Recommendations for promoting video in your organization
Important: This feature is an add-on. To inquire about our video tool, please contact your customer success manager or reach out to support.
When you're including video within your workflows, first decide upon the purpose of digital observations in your coaching or evaluation processes and communicate it with your staff. This will help align all educators and leaders in understanding how video will be used and viewed at your organization.
We recommend you start small when introducing video, perhaps choosing from a single one of the items listed below:
- To promote self-reflection
- To spark peer collaboration
- To serve as a less intrusive alternative to in-classroom observations
Build a foundation of trust
Trust in why and how video is being utilized may be one of the greatest challenges you'll face when introducing video in your organization. TeachBoost customers have shared some of these fears with us:
- "Video has been used as a gotcha/weapon in the past."
- "Teachers sometimes exhibit a lack of willingness to be vulnerable with their coaches and peers."
- "There is a fear that video will be used as a single point of data."
Building trust with your educators and unveiling the wizard behind the curtain are imperative in ensuring buy-in. Below, find a few ideas on how to foster positive sentiments around video observation at your organization.
Open the floor to questions and suggestions
Facilitate a conversation with your teachers about the benefits and concerns with video observation along with anonymously collecting data (survey). Once aggregated, disseminate the findings and address them publicly. More than this, teachers' concerns and thoughts can inform the policies and protocols you implement around the use of videos. A teacher-led, inclusive strategy reassures staff about the integrity and objectivity of using digital tools.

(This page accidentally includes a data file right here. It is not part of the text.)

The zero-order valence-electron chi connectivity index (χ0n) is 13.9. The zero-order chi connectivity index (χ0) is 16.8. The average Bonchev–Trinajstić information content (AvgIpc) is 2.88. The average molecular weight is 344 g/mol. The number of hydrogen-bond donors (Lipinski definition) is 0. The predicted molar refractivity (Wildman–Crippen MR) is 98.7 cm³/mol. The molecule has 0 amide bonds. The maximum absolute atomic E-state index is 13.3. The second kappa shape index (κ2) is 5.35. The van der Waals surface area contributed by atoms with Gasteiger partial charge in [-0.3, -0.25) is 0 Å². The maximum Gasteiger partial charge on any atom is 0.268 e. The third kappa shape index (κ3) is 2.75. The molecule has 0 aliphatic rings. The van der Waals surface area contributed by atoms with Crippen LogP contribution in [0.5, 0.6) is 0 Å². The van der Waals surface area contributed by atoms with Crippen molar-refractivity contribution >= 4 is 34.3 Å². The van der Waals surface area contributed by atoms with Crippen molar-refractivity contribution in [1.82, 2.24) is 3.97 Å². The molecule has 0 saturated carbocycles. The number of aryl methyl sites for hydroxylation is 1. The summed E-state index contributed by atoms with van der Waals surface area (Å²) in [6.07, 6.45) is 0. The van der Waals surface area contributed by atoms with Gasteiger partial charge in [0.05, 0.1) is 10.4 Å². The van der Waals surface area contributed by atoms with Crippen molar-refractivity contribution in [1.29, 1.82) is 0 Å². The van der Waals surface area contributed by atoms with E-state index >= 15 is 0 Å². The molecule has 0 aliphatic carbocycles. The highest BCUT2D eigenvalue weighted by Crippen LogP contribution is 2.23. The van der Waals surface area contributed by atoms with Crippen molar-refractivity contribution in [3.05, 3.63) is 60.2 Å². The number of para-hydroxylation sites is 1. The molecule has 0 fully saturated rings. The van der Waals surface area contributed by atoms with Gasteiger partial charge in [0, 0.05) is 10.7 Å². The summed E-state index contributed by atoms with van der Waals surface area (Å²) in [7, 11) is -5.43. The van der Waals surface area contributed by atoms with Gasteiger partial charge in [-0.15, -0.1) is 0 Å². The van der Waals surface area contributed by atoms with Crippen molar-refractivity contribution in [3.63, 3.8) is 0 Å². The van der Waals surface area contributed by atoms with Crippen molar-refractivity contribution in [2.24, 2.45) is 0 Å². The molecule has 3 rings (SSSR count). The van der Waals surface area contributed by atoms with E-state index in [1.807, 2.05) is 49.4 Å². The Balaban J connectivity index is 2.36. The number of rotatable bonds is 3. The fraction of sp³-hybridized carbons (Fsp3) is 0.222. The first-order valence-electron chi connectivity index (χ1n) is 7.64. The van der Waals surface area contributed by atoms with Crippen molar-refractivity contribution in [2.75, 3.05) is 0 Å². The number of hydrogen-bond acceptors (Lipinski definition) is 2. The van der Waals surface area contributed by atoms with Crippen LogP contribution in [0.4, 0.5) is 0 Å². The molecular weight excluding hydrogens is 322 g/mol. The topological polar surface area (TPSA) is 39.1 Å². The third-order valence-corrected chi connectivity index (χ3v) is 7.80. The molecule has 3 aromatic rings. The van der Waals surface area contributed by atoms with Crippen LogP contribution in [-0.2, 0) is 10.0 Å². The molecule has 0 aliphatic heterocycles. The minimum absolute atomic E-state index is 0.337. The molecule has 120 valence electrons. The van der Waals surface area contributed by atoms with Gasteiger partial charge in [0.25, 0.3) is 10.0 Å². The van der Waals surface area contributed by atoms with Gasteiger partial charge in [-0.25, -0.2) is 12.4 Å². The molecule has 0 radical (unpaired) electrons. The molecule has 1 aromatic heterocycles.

Set up a pilot program
Send out a call for volunteers when you pilot the use of video. The initial participants in your program can share their experiences with their peers and help school leaders steer how video is used according to your organizations culture and theory of action.
Encourage familiarity with the video process
Create a peer-to-peer or self-reflection video observation activity. If you can show teachers what it's all about, you can remove the mystery and thus soothe fears of the unknown. Having a low-pressure way to practice the logistical aspects of recording and uploading video can help take some of the anxiety out of the process for those less familiar with that technology.
Reassure staff about video privacy
Communicate how video privacy works on TeachBoost. For example, show that videos housed on the app are confidential and can only be seen by the teacher and administrative staff. Alternatively, should a video file be intended for peer observation, then the peer observer will only have access to that one file and will not be privy to any other videos connected to the teacher's collection.
Consider adjusting evaluative language
Modify the framework and/or rating scale that is connected to video observations as a powerful way to ensure buy-in. For example, instead of having an explicit rating scale of 1-5, you simply change it such that evidence can only be categorized as an "area for growth" or "area of strength". By removing evaluative language from the equation, the feedback and exercise (in general) reassure staff the focus is on growth rather than "gotchas".
Involve teachers in the decision-making
Empower your educators to select their videos for observation, granting them ownership in the coaching and evaluation process. To this end, create a protocol in which it is the teacher who determines which video to select for observation, leaving them secure in the knowledge that the purpose of video is to support their PD and will not be used against them.